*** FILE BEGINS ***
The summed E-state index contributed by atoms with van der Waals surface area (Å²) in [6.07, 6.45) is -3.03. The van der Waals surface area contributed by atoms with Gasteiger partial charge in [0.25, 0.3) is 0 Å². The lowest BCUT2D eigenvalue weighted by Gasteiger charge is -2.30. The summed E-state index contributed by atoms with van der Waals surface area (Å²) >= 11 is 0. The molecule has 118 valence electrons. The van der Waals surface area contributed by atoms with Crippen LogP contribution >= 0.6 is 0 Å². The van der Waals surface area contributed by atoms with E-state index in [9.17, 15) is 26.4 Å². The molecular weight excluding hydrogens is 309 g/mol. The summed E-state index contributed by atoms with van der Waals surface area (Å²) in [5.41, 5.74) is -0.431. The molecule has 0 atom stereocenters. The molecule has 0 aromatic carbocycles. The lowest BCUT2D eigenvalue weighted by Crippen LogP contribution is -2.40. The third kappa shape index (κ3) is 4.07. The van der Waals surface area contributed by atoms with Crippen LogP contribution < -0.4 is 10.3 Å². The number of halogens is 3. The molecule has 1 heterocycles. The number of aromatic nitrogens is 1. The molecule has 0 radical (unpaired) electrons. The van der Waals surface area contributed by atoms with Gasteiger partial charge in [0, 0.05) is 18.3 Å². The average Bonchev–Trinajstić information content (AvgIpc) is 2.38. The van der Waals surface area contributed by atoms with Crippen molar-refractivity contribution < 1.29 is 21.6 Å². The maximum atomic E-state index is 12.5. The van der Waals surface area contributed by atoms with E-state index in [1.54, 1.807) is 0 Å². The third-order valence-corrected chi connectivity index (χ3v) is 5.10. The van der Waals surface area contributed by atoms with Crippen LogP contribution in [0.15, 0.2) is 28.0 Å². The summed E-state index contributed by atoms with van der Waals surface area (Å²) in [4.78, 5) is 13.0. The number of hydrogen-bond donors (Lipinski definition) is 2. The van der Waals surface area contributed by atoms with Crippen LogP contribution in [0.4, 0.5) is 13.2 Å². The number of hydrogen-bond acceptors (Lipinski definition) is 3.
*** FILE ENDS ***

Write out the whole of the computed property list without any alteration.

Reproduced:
The summed E-state index contributed by atoms with van der Waals surface area (Å²) in [6.07, 6.45) is -3.03. The van der Waals surface area contributed by atoms with Gasteiger partial charge in [0.25, 0.3) is 0 Å². The lowest BCUT2D eigenvalue weighted by Gasteiger charge is -2.30. The summed E-state index contributed by atoms with van der Waals surface area (Å²) >= 11 is 0. The molecule has 118 valence electrons. The van der Waals surface area contributed by atoms with Crippen LogP contribution >= 0.6 is 0 Å². The van der Waals surface area contributed by atoms with E-state index in [9.17, 15) is 26.4 Å². The molecular weight excluding hydrogens is 309 g/mol. The summed E-state index contributed by atoms with van der Waals surface area (Å²) in [5.41, 5.74) is -0.431. The molecule has 0 atom stereocenters. The molecule has 0 aromatic carbocycles. The lowest BCUT2D eigenvalue weighted by Crippen LogP contribution is -2.40. The third kappa shape index (κ3) is 4.07. The van der Waals surface area contributed by atoms with Crippen LogP contribution < -0.4 is 10.3 Å². The number of halogens is 3. The molecule has 1 heterocycles. The number of aromatic nitrogens is 1. The molecule has 0 radical (unpaired) electrons. The van der Waals surface area contributed by atoms with Gasteiger partial charge in [0, 0.05) is 18.3 Å². The average Bonchev–Trinajstić information content (AvgIpc) is 2.38. The van der Waals surface area contributed by atoms with Crippen molar-refractivity contribution < 1.29 is 21.6 Å². The maximum atomic E-state index is 12.5. The van der Waals surface area contributed by atoms with E-state index in [1.54, 1.807) is 0 Å². The third-order valence-corrected chi connectivity index (χ3v) is 5.10. The van der Waals surface area contributed by atoms with Crippen LogP contribution in [0.15, 0.2) is 28.0 Å². The summed E-state index contributed by atoms with van der Waals surface area (Å²) in [4.78, 5) is 13.0. The number of hydrogen-bond donors (Lipinski definition) is 2. The van der Waals surface area contributed by atoms with Crippen LogP contribution in [0.4, 0.5) is 13.2 Å². The number of hydrogen-bond acceptors (Lipinski definition) is 3.